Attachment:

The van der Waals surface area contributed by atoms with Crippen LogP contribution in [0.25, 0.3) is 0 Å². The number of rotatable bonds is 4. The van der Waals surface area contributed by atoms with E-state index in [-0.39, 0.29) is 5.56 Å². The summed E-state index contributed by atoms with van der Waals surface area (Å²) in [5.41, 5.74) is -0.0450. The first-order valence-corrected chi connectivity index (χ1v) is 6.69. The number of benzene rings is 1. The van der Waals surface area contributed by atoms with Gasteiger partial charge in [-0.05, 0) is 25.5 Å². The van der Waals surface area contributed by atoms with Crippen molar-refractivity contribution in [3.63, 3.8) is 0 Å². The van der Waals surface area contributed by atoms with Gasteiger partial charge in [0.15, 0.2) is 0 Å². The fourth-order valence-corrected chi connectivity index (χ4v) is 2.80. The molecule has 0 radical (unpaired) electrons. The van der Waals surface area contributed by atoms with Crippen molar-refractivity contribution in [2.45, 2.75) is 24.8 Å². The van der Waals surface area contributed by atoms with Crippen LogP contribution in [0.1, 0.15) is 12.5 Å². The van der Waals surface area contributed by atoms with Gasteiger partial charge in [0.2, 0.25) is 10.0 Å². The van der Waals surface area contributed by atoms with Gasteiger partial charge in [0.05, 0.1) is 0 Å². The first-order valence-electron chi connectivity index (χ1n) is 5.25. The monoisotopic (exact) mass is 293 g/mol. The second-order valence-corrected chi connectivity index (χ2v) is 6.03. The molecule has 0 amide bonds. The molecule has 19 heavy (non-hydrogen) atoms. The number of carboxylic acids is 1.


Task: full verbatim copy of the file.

The van der Waals surface area contributed by atoms with Crippen LogP contribution in [0.25, 0.3) is 0 Å². The number of rotatable bonds is 4. The van der Waals surface area contributed by atoms with E-state index in [-0.39, 0.29) is 5.56 Å². The summed E-state index contributed by atoms with van der Waals surface area (Å²) in [5.41, 5.74) is -0.0450. The first-order valence-corrected chi connectivity index (χ1v) is 6.69. The number of benzene rings is 1. The van der Waals surface area contributed by atoms with Gasteiger partial charge in [-0.05, 0) is 25.5 Å². The van der Waals surface area contributed by atoms with Crippen molar-refractivity contribution in [3.63, 3.8) is 0 Å². The van der Waals surface area contributed by atoms with Gasteiger partial charge in [0.15, 0.2) is 0 Å². The fourth-order valence-corrected chi connectivity index (χ4v) is 2.80. The molecule has 0 radical (unpaired) electrons. The van der Waals surface area contributed by atoms with Crippen molar-refractivity contribution in [2.45, 2.75) is 24.8 Å². The van der Waals surface area contributed by atoms with Crippen LogP contribution in [0.1, 0.15) is 12.5 Å². The van der Waals surface area contributed by atoms with Gasteiger partial charge in [0.2, 0.25) is 10.0 Å². The van der Waals surface area contributed by atoms with Gasteiger partial charge in [0.05, 0.1) is 0 Å². The first-order valence-electron chi connectivity index (χ1n) is 5.25. The monoisotopic (exact) mass is 293 g/mol. The second-order valence-corrected chi connectivity index (χ2v) is 6.03. The molecule has 0 amide bonds. The molecule has 19 heavy (non-hydrogen) atoms. The number of carboxylic acids is 1.